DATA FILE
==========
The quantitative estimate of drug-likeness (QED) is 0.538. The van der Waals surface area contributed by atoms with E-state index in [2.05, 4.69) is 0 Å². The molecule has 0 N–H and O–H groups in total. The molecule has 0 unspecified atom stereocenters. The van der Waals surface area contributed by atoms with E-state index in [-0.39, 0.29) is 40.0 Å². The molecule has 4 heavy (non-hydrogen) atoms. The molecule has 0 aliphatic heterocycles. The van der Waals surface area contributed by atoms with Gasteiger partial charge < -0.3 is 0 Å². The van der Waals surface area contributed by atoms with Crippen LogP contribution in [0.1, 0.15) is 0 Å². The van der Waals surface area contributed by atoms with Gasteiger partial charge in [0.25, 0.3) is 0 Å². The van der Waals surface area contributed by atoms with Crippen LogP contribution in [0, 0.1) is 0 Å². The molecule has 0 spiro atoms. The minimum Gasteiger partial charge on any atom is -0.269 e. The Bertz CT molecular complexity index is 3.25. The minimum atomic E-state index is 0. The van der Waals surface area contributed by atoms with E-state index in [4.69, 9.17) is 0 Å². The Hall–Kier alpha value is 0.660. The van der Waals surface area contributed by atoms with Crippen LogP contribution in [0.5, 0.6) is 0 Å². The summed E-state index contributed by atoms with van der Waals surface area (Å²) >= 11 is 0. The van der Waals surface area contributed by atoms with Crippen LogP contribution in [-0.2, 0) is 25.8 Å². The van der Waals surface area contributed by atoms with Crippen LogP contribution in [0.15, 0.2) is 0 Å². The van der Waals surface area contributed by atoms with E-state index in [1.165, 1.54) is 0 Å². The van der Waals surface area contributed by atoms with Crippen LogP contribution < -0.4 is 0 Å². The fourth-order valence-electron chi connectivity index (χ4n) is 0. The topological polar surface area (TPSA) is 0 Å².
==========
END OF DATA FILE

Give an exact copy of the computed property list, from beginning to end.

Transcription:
The quantitative estimate of drug-likeness (QED) is 0.538. The van der Waals surface area contributed by atoms with E-state index in [2.05, 4.69) is 0 Å². The molecule has 0 N–H and O–H groups in total. The molecule has 0 unspecified atom stereocenters. The van der Waals surface area contributed by atoms with E-state index in [-0.39, 0.29) is 40.0 Å². The molecule has 4 heavy (non-hydrogen) atoms. The molecule has 0 aliphatic heterocycles. The van der Waals surface area contributed by atoms with Gasteiger partial charge < -0.3 is 0 Å². The van der Waals surface area contributed by atoms with Crippen LogP contribution in [0.1, 0.15) is 0 Å². The van der Waals surface area contributed by atoms with Gasteiger partial charge in [0.25, 0.3) is 0 Å². The van der Waals surface area contributed by atoms with Crippen LogP contribution in [0, 0.1) is 0 Å². The molecule has 0 spiro atoms. The minimum Gasteiger partial charge on any atom is -0.269 e. The Bertz CT molecular complexity index is 3.25. The minimum atomic E-state index is 0. The van der Waals surface area contributed by atoms with E-state index in [4.69, 9.17) is 0 Å². The Hall–Kier alpha value is 0.660. The van der Waals surface area contributed by atoms with Crippen LogP contribution in [0.5, 0.6) is 0 Å². The summed E-state index contributed by atoms with van der Waals surface area (Å²) >= 11 is 0. The van der Waals surface area contributed by atoms with Crippen LogP contribution in [-0.2, 0) is 25.8 Å². The van der Waals surface area contributed by atoms with Crippen LogP contribution in [0.15, 0.2) is 0 Å². The van der Waals surface area contributed by atoms with E-state index in [1.165, 1.54) is 0 Å². The van der Waals surface area contributed by atoms with Crippen LogP contribution < -0.4 is 0 Å². The fourth-order valence-electron chi connectivity index (χ4n) is 0. The topological polar surface area (TPSA) is 0 Å².